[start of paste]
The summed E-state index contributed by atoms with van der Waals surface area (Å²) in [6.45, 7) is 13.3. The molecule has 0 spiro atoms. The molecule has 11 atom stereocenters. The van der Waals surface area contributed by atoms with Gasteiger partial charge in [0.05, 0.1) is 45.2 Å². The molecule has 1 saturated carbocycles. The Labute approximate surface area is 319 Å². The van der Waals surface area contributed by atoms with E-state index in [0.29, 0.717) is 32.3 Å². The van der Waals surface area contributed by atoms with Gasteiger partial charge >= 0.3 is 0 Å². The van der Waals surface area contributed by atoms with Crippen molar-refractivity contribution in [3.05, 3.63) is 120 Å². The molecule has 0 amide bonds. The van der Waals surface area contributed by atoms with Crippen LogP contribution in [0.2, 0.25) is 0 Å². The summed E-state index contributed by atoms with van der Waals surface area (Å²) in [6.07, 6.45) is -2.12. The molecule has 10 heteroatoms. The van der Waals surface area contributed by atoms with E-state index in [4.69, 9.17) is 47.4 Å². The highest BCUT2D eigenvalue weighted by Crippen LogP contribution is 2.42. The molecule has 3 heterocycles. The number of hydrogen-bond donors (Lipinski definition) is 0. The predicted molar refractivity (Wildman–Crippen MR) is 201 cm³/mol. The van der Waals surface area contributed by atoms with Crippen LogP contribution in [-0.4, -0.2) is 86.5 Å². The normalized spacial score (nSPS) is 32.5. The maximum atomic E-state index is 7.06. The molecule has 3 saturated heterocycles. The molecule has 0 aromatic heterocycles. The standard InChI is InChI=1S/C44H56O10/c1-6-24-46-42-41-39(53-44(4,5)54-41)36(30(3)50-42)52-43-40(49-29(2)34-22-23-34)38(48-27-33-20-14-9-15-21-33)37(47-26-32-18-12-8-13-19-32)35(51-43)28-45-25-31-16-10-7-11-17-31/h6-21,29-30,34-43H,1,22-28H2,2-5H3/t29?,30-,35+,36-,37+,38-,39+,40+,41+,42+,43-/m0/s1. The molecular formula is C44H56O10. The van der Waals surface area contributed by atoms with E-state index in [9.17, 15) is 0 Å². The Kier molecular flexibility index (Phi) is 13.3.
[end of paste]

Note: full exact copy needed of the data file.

The summed E-state index contributed by atoms with van der Waals surface area (Å²) in [6.45, 7) is 13.3. The molecule has 0 spiro atoms. The molecule has 11 atom stereocenters. The van der Waals surface area contributed by atoms with Gasteiger partial charge in [0.05, 0.1) is 45.2 Å². The molecule has 1 saturated carbocycles. The Labute approximate surface area is 319 Å². The van der Waals surface area contributed by atoms with E-state index in [0.29, 0.717) is 32.3 Å². The van der Waals surface area contributed by atoms with Gasteiger partial charge >= 0.3 is 0 Å². The van der Waals surface area contributed by atoms with Crippen molar-refractivity contribution in [3.05, 3.63) is 120 Å². The molecule has 0 amide bonds. The van der Waals surface area contributed by atoms with Crippen LogP contribution in [0.2, 0.25) is 0 Å². The summed E-state index contributed by atoms with van der Waals surface area (Å²) in [6.07, 6.45) is -2.12. The molecule has 10 heteroatoms. The van der Waals surface area contributed by atoms with E-state index in [4.69, 9.17) is 47.4 Å². The highest BCUT2D eigenvalue weighted by Crippen LogP contribution is 2.42. The molecule has 3 heterocycles. The number of hydrogen-bond donors (Lipinski definition) is 0. The predicted molar refractivity (Wildman–Crippen MR) is 201 cm³/mol. The van der Waals surface area contributed by atoms with Crippen LogP contribution in [-0.4, -0.2) is 86.5 Å². The normalized spacial score (nSPS) is 32.5. The maximum atomic E-state index is 7.06. The molecule has 3 saturated heterocycles. The molecule has 0 aromatic heterocycles. The standard InChI is InChI=1S/C44H56O10/c1-6-24-46-42-41-39(53-44(4,5)54-41)36(30(3)50-42)52-43-40(49-29(2)34-22-23-34)38(48-27-33-20-14-9-15-21-33)37(47-26-32-18-12-8-13-19-32)35(51-43)28-45-25-31-16-10-7-11-17-31/h6-21,29-30,34-43H,1,22-28H2,2-5H3/t29?,30-,35+,36-,37+,38-,39+,40+,41+,42+,43-/m0/s1. The molecular formula is C44H56O10. The van der Waals surface area contributed by atoms with E-state index in [9.17, 15) is 0 Å². The Kier molecular flexibility index (Phi) is 13.3.